The Senate also passed a bill on Tuesday, by a vote of 19–1, that would eliminate marriage licenses and replace them with a contract-based system. SB13, sponsored by Senator Greg Albritton (R–Bay Minette), would establish a new procedure for two individuals to marry by filing affidavits, forms, and data with the state’s probate judges. Under the proposed law, probate judges would have no authority to reject any such filing, but would simply record the marriage and forward notice of it to the state’s Office of Vital Statistics. The law would entirely do away with marriage licenses as well as the requirement that marriages be solemnized, although it would still allow for the performance of a marriage ceremony. The law is seen by many as being motivated by a desire to remove probate judges from any responsibility to issue licenses for marriages to which they object.
The Senate chose to use Thursday as its committee day, rather than taking up any further legislation as a body. The Committee on Finance and Taxation General Fund gave a favorable report to a Senate Republican Caucus agenda item, SB93, sponsored by Senator Orr, which would establish procedures allowing Medicaid to place a lien on the property of a Medicaid recipient to recover medical payments. But the committee carried over SB130, sponsored by Senator Trip Pittman (R–Daphne), which would make changes to the Simplified Seller Use Tax Remittance Act (“SSUT”), which passed the Legislature in 2015. SSUT allows for online sellers, such as Amazon, to lock in a lower sales tax of 8% if they opt in. The bill would clarify that sellers remain eligible to pay the lower rate even if they have a brick-and-mortar presence in the state. The introduction of the bill was prompted by Amazon’s acquisition of Whole Foods last year, which triggered a review of whether the online retailer could continue to pay the flat 8% tax. The bill remains the subject of considerable controversy between the state and counties and municipalities.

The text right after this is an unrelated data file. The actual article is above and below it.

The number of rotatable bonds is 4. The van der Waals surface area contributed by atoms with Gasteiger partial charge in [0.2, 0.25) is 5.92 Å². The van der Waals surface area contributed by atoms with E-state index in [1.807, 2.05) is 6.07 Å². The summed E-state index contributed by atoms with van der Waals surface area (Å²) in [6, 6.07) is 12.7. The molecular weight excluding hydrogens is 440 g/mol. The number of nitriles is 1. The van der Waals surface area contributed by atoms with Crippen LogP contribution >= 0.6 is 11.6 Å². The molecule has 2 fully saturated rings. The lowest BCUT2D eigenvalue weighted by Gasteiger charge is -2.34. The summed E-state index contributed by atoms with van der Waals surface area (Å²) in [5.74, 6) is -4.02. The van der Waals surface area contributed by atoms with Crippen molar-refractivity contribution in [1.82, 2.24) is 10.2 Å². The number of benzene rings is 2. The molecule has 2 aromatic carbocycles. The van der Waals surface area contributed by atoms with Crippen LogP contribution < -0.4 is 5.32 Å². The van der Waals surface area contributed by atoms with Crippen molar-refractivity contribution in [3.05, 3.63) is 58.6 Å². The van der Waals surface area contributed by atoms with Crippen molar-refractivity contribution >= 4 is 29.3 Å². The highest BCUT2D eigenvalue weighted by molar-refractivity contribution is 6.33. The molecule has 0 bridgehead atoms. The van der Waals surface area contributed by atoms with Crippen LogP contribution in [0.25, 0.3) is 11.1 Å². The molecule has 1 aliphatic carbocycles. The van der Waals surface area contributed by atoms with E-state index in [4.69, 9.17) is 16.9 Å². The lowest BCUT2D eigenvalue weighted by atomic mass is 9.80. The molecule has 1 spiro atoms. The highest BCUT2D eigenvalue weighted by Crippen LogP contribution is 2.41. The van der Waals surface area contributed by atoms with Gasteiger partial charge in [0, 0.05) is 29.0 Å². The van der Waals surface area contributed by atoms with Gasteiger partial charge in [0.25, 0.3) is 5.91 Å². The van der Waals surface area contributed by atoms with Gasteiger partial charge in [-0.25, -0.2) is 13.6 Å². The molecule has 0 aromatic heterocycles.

The Senate Committee on Tourism and Marketing gave a favorable report to SB143, sponsored by Senator Bobby Singleton (D–Greensboro), which would allow the state directly to regulate transportation network companies—such as Uber and Lyft—through the Public Services Commission. In essence, the bill would allow services like Uber and Lyft to operate statewide, rather than working out individual agreements with various municipalities or airport authorities. The bill has been introduced for each of the past few years, but has generated opposition from some municipalities that already have agreements with the companies and that are resistant to a loss of direct oversight.
Joint Task Force on Budget Reform